An interesting question. I haven?t given it any thought before. Here are my thoughts which come to mind now but I don?t claim them to be authoritative.
Organisms have the potential to grow larger in water than on land because of the support given by the water. There is no need for such bulky strong bones as would be needed on land. By the way, I think many of the large dinosaurs lived in swamps or shallow water where they benefited from buoyant support.
Large organisms have long gestation periods and few young so population numbers are more susceptible to increased predation. In an environment where there is a moderate level of predation, reproductive rates must be high enough to stand this loss. Potentially, a very large organism would be immune to normal predation simply because of size. In order to select for greater size at the expense of lower birth rates the organism would either have to have a strong defence against predators or there would have to be a temporary removal of predators from their habitat.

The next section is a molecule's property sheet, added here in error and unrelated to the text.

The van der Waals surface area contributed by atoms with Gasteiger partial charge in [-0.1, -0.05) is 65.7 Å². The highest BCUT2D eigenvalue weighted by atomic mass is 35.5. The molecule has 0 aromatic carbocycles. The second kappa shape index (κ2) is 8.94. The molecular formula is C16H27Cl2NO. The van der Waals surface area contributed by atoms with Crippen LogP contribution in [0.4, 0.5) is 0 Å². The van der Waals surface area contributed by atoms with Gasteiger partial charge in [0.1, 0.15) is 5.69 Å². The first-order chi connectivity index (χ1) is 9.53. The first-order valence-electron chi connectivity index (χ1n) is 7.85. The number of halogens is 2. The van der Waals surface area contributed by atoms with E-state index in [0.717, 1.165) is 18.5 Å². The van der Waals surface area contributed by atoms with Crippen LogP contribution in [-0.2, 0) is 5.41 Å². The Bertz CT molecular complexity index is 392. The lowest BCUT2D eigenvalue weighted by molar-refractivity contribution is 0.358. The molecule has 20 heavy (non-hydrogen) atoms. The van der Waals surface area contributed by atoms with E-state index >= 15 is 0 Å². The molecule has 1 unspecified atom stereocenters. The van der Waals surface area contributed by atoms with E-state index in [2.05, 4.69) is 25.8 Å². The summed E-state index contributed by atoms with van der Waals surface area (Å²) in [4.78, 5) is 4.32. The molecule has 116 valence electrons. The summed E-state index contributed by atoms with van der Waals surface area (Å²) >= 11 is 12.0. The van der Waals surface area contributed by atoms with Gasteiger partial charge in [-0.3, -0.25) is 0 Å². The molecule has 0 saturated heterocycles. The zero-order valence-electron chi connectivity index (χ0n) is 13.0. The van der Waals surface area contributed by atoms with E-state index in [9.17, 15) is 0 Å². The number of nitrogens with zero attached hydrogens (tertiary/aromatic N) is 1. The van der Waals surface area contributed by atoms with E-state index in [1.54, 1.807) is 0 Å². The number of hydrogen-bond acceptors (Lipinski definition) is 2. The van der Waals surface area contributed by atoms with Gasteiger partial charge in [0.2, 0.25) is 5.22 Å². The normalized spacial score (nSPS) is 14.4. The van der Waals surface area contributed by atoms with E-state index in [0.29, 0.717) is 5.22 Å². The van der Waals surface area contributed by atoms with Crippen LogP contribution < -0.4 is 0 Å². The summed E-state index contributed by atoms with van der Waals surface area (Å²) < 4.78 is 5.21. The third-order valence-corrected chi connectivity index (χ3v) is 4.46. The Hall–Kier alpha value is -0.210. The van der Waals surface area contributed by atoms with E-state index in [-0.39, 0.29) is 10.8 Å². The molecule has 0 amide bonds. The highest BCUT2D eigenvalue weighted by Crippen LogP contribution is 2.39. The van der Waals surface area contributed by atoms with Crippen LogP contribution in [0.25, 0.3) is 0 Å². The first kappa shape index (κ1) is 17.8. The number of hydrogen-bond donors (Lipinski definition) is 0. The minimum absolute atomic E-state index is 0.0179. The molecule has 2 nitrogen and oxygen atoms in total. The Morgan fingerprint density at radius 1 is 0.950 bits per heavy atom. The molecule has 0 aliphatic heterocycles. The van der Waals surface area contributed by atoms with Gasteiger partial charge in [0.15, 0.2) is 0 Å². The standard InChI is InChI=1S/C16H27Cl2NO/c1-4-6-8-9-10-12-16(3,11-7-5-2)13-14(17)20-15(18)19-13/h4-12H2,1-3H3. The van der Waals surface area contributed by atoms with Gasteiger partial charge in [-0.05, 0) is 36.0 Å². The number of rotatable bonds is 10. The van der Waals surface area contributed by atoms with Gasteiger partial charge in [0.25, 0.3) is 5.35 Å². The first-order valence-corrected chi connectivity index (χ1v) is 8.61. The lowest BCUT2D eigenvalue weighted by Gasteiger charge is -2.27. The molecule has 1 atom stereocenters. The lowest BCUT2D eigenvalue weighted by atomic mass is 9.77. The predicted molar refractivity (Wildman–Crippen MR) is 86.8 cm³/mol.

Maybe some environmental conditions gave such a window of opportunity during the development of mammals that didn?t arise during the evolution of fishes.
An afterthought. Maybe there is an upper limit to the potential size of a cold blooded organism such as fish, that is smaller than the potential upper limit of a warm blooded organism? Warm blooded organisms have arisen relatively recently on a geological timescale so maybe this is the first chance organisms have had to get this big. Maybe there will be more and larger organisms in 50 or 100 million years time.
Keith Avery - former met-man at South Georgia(72/73) and Adelaide Island (73/74)